Catholic Communications, Sydney Archdiocese,
18 Oct 2010
On the eve of the canonisation of Australia's first saint, the Archbishop of Sydney, Cardinal George Pell said he was not surprised at Canberra sending an official delegation from both sides of Parliament for the historic event.
Among the politicians in Rome for yesterday's canonisation of Mary MacKillop by Pope Benedict XVI in St Peter's Square were the Foreign Minister and former PM, Kevin Rudd, Deputy Leader of the Opposition, Julie Bishop, Nationals leader, Senator Barnaby Joyce and NSW Minister for Planning, Lands and Infrastructure, Tony Kelly.
Cardinal Pell pointed out that not only was Mary MacKillop a saint for all Australians, but said the Catholic Church in Australia was very much part of the fabric of Australian life. Approximately one in five children across the national were educated at Catholic schools, with Catholic hospitals caring for one in ten as well providing 10 percent of aged care to the country's elderly and infirm. In addition Catholics were responsible for a large number of the country's welfare agencies, and overseas aid organisations, he said.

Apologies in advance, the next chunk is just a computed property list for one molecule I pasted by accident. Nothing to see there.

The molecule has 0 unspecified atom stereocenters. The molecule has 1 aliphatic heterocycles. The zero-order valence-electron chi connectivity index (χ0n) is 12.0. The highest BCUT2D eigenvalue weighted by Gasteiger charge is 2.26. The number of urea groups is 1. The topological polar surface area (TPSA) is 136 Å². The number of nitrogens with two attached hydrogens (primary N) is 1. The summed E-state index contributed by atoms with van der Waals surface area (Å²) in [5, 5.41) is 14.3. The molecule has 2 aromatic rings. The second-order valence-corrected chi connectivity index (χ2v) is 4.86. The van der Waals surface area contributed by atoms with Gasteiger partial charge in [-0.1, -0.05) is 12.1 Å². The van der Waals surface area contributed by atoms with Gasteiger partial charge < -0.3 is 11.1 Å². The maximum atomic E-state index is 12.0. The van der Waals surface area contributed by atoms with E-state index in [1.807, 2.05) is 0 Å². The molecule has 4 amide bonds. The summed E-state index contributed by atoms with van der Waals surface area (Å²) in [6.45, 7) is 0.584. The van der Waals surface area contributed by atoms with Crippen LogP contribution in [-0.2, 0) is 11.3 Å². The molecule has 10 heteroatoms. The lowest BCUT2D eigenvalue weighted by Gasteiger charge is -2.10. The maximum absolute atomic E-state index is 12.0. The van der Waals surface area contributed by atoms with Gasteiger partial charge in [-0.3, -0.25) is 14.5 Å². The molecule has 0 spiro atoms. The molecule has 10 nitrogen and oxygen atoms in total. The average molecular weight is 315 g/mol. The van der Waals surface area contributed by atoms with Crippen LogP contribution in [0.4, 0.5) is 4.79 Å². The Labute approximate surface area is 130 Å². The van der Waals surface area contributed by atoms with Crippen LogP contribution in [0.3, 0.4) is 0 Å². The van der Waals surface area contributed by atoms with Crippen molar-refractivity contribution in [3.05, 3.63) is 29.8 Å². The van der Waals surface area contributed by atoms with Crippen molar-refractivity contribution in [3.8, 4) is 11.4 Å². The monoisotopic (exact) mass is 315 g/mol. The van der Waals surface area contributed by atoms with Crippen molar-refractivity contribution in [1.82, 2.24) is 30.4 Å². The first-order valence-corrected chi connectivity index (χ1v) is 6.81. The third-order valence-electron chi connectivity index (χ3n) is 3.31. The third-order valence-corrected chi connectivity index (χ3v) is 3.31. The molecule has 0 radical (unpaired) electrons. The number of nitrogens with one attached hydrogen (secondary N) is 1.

But for many politicians, the homage to Saint Mary of the Cross was not only recognition of the wide and vital role played by the Catholic Church in Australia, and by Mary MacKillop herself, but as Cardinal Pell pointed out, they also wanted to pay tribute to the canonisation and what it meant on a personal level.
The Premier of NSW, Kristina Keneally and Leader of the Opposition, Tony Abbott both attended Mary MacKillop Memorial Chapel at North Sydney yesterday to pray and give thanks. Another who kept a prayer vigil at the chapel in honour of the canonisation was the Governor of NSW Maria Bashir.
"There is a quality to Mary MacKillop that appeals to Australians whether they happen to be Catholic or not, or for that matter, whether they are religious or not," said Kevin Rudd as he officially opened what was dubbed Una Notte Australiana at the Vatican Museum where 300 artefacts collected by missionaries for an exhibition commissioned by Pope Pius IX in 1925 went on display.
"There is much about Mary MacKillop from her compassion ,courage, determination, enterprise and her faith - which is still capable of lighting a flame of inspiration in the cynical age in which we live," the Foreign Minister said.